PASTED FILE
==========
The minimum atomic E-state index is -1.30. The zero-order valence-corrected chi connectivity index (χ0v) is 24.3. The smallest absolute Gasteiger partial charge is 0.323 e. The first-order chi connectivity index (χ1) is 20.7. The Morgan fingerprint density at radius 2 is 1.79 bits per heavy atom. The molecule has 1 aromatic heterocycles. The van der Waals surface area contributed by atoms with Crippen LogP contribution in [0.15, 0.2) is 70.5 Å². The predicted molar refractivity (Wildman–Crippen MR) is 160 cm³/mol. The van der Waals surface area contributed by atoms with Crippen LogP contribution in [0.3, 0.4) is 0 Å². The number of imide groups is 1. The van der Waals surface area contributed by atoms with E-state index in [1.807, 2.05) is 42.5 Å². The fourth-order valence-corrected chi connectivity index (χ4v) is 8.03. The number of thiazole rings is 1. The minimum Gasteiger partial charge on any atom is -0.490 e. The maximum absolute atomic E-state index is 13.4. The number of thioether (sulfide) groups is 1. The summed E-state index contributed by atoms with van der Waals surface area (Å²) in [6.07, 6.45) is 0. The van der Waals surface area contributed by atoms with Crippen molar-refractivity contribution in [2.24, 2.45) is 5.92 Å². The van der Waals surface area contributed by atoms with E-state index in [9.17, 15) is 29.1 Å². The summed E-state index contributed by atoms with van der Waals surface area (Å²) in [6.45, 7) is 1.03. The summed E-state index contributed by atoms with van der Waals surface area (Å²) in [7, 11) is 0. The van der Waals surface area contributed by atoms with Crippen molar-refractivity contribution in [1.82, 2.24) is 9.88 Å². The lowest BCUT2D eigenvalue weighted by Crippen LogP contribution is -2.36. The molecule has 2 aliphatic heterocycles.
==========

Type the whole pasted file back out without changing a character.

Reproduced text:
The minimum atomic E-state index is -1.30. The zero-order valence-corrected chi connectivity index (χ0v) is 24.3. The smallest absolute Gasteiger partial charge is 0.323 e. The first-order chi connectivity index (χ1) is 20.7. The Morgan fingerprint density at radius 2 is 1.79 bits per heavy atom. The molecule has 1 aromatic heterocycles. The van der Waals surface area contributed by atoms with Crippen LogP contribution in [0.15, 0.2) is 70.5 Å². The predicted molar refractivity (Wildman–Crippen MR) is 160 cm³/mol. The van der Waals surface area contributed by atoms with Crippen LogP contribution in [0.3, 0.4) is 0 Å². The number of imide groups is 1. The van der Waals surface area contributed by atoms with E-state index in [1.807, 2.05) is 42.5 Å². The fourth-order valence-corrected chi connectivity index (χ4v) is 8.03. The number of thiazole rings is 1. The minimum Gasteiger partial charge on any atom is -0.490 e. The maximum absolute atomic E-state index is 13.4. The number of thioether (sulfide) groups is 1. The summed E-state index contributed by atoms with van der Waals surface area (Å²) in [6.07, 6.45) is 0. The van der Waals surface area contributed by atoms with Crippen molar-refractivity contribution in [2.24, 2.45) is 5.92 Å². The van der Waals surface area contributed by atoms with E-state index in [9.17, 15) is 29.1 Å². The summed E-state index contributed by atoms with van der Waals surface area (Å²) in [6.45, 7) is 1.03. The summed E-state index contributed by atoms with van der Waals surface area (Å²) in [7, 11) is 0. The van der Waals surface area contributed by atoms with Crippen molar-refractivity contribution in [1.82, 2.24) is 9.88 Å². The lowest BCUT2D eigenvalue weighted by Crippen LogP contribution is -2.36. The molecule has 2 aliphatic heterocycles.